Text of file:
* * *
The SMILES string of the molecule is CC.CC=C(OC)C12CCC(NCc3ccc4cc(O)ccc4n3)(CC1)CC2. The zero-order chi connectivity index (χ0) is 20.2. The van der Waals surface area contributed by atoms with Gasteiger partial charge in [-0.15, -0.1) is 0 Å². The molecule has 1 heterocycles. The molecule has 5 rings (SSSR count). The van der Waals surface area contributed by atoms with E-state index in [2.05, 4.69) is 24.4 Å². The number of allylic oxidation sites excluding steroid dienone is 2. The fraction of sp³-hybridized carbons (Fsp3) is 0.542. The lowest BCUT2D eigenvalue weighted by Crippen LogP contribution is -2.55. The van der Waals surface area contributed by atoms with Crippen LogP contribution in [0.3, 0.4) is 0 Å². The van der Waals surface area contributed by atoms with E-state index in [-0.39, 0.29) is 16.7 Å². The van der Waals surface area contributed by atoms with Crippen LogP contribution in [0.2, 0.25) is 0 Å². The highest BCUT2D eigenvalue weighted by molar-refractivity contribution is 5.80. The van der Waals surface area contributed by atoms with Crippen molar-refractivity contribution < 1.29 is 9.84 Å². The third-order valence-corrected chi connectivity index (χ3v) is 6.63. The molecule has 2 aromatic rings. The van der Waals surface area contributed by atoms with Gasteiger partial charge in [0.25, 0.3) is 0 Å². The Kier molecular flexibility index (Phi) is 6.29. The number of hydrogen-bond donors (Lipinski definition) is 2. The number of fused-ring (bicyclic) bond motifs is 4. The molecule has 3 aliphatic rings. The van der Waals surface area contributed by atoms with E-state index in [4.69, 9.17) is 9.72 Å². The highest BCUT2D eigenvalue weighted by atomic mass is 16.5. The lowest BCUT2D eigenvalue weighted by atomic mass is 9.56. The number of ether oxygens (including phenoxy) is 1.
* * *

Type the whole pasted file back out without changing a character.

The SMILES string of the molecule is CC.CC=C(OC)C12CCC(NCc3ccc4cc(O)ccc4n3)(CC1)CC2. The zero-order chi connectivity index (χ0) is 20.2. The van der Waals surface area contributed by atoms with Gasteiger partial charge in [-0.15, -0.1) is 0 Å². The molecule has 1 heterocycles. The molecule has 5 rings (SSSR count). The van der Waals surface area contributed by atoms with E-state index in [2.05, 4.69) is 24.4 Å². The number of allylic oxidation sites excluding steroid dienone is 2. The fraction of sp³-hybridized carbons (Fsp3) is 0.542. The lowest BCUT2D eigenvalue weighted by Crippen LogP contribution is -2.55. The van der Waals surface area contributed by atoms with Crippen LogP contribution in [0.3, 0.4) is 0 Å². The van der Waals surface area contributed by atoms with E-state index in [-0.39, 0.29) is 16.7 Å². The van der Waals surface area contributed by atoms with Crippen LogP contribution in [0.2, 0.25) is 0 Å². The highest BCUT2D eigenvalue weighted by molar-refractivity contribution is 5.80. The van der Waals surface area contributed by atoms with Crippen molar-refractivity contribution < 1.29 is 9.84 Å². The third-order valence-corrected chi connectivity index (χ3v) is 6.63. The molecule has 2 aromatic rings. The van der Waals surface area contributed by atoms with Gasteiger partial charge in [0.25, 0.3) is 0 Å². The Kier molecular flexibility index (Phi) is 6.29. The number of hydrogen-bond donors (Lipinski definition) is 2. The number of fused-ring (bicyclic) bond motifs is 4. The molecule has 3 aliphatic rings. The van der Waals surface area contributed by atoms with E-state index in [4.69, 9.17) is 9.72 Å². The highest BCUT2D eigenvalue weighted by atomic mass is 16.5. The lowest BCUT2D eigenvalue weighted by atomic mass is 9.56. The number of ether oxygens (including phenoxy) is 1.